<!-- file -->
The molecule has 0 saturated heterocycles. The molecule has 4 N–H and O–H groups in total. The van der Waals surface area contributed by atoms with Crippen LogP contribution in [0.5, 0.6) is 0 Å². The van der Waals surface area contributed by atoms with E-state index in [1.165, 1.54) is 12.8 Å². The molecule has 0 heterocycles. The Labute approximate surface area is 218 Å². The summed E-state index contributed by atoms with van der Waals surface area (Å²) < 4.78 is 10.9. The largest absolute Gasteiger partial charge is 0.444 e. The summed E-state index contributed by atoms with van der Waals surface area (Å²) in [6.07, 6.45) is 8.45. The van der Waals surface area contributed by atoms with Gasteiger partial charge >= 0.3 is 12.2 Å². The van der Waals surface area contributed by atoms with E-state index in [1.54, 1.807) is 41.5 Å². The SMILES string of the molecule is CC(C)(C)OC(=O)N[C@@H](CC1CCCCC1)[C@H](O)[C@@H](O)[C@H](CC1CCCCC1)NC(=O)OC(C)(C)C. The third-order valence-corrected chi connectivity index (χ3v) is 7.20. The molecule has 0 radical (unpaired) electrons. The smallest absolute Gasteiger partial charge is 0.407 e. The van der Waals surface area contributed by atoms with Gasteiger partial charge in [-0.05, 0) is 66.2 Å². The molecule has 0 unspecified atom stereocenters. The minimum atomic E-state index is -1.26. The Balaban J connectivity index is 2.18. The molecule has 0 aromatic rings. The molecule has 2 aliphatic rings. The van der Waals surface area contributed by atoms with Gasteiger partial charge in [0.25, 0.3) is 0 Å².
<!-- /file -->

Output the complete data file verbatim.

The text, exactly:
The molecule has 0 saturated heterocycles. The molecule has 4 N–H and O–H groups in total. The van der Waals surface area contributed by atoms with Crippen LogP contribution in [0.5, 0.6) is 0 Å². The van der Waals surface area contributed by atoms with E-state index in [1.165, 1.54) is 12.8 Å². The molecule has 0 heterocycles. The Labute approximate surface area is 218 Å². The summed E-state index contributed by atoms with van der Waals surface area (Å²) < 4.78 is 10.9. The largest absolute Gasteiger partial charge is 0.444 e. The summed E-state index contributed by atoms with van der Waals surface area (Å²) in [6.07, 6.45) is 8.45. The van der Waals surface area contributed by atoms with Gasteiger partial charge >= 0.3 is 12.2 Å². The van der Waals surface area contributed by atoms with E-state index in [1.54, 1.807) is 41.5 Å². The SMILES string of the molecule is CC(C)(C)OC(=O)N[C@@H](CC1CCCCC1)[C@H](O)[C@@H](O)[C@H](CC1CCCCC1)NC(=O)OC(C)(C)C. The third-order valence-corrected chi connectivity index (χ3v) is 7.20. The molecule has 0 radical (unpaired) electrons. The smallest absolute Gasteiger partial charge is 0.407 e. The van der Waals surface area contributed by atoms with Gasteiger partial charge in [-0.05, 0) is 66.2 Å². The molecule has 0 unspecified atom stereocenters. The minimum atomic E-state index is -1.26. The Balaban J connectivity index is 2.18. The molecule has 0 aromatic rings. The molecule has 2 aliphatic rings. The van der Waals surface area contributed by atoms with Gasteiger partial charge in [0.25, 0.3) is 0 Å².